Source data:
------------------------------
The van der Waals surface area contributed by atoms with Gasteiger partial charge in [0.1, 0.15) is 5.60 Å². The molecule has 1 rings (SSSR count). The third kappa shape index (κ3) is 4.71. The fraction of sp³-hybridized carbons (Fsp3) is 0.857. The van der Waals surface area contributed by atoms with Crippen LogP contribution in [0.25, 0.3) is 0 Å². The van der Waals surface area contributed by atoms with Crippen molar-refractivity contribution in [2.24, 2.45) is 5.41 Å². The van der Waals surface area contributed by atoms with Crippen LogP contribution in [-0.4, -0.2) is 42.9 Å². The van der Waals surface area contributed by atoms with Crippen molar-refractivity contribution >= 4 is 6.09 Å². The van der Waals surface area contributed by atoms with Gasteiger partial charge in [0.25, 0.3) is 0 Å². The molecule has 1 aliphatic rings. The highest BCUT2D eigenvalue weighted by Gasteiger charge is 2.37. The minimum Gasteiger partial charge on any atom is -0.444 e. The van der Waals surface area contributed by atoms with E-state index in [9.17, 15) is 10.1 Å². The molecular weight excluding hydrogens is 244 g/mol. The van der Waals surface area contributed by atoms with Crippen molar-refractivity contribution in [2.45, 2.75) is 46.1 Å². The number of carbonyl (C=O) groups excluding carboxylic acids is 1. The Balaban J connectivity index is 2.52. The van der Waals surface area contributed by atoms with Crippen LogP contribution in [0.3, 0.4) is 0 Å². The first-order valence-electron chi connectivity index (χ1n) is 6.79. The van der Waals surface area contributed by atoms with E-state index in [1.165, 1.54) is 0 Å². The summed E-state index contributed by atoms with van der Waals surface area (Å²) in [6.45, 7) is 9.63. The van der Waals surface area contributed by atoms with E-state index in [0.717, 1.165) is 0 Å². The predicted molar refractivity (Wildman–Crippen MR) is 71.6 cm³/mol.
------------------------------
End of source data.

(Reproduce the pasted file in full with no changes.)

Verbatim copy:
The van der Waals surface area contributed by atoms with Gasteiger partial charge in [0.1, 0.15) is 5.60 Å². The molecule has 1 rings (SSSR count). The third kappa shape index (κ3) is 4.71. The fraction of sp³-hybridized carbons (Fsp3) is 0.857. The van der Waals surface area contributed by atoms with Crippen LogP contribution in [0.25, 0.3) is 0 Å². The van der Waals surface area contributed by atoms with Crippen molar-refractivity contribution in [2.24, 2.45) is 5.41 Å². The van der Waals surface area contributed by atoms with Crippen LogP contribution in [-0.4, -0.2) is 42.9 Å². The van der Waals surface area contributed by atoms with Crippen molar-refractivity contribution >= 4 is 6.09 Å². The van der Waals surface area contributed by atoms with Gasteiger partial charge in [0.25, 0.3) is 0 Å². The molecule has 1 aliphatic rings. The highest BCUT2D eigenvalue weighted by Gasteiger charge is 2.37. The minimum Gasteiger partial charge on any atom is -0.444 e. The van der Waals surface area contributed by atoms with E-state index in [9.17, 15) is 10.1 Å². The molecular weight excluding hydrogens is 244 g/mol. The van der Waals surface area contributed by atoms with Crippen molar-refractivity contribution in [2.45, 2.75) is 46.1 Å². The number of carbonyl (C=O) groups excluding carboxylic acids is 1. The Balaban J connectivity index is 2.52. The van der Waals surface area contributed by atoms with Crippen LogP contribution in [0.3, 0.4) is 0 Å². The first-order valence-electron chi connectivity index (χ1n) is 6.79. The van der Waals surface area contributed by atoms with E-state index in [1.165, 1.54) is 0 Å². The summed E-state index contributed by atoms with van der Waals surface area (Å²) in [6.45, 7) is 9.63. The van der Waals surface area contributed by atoms with E-state index in [0.717, 1.165) is 0 Å². The predicted molar refractivity (Wildman–Crippen MR) is 71.6 cm³/mol.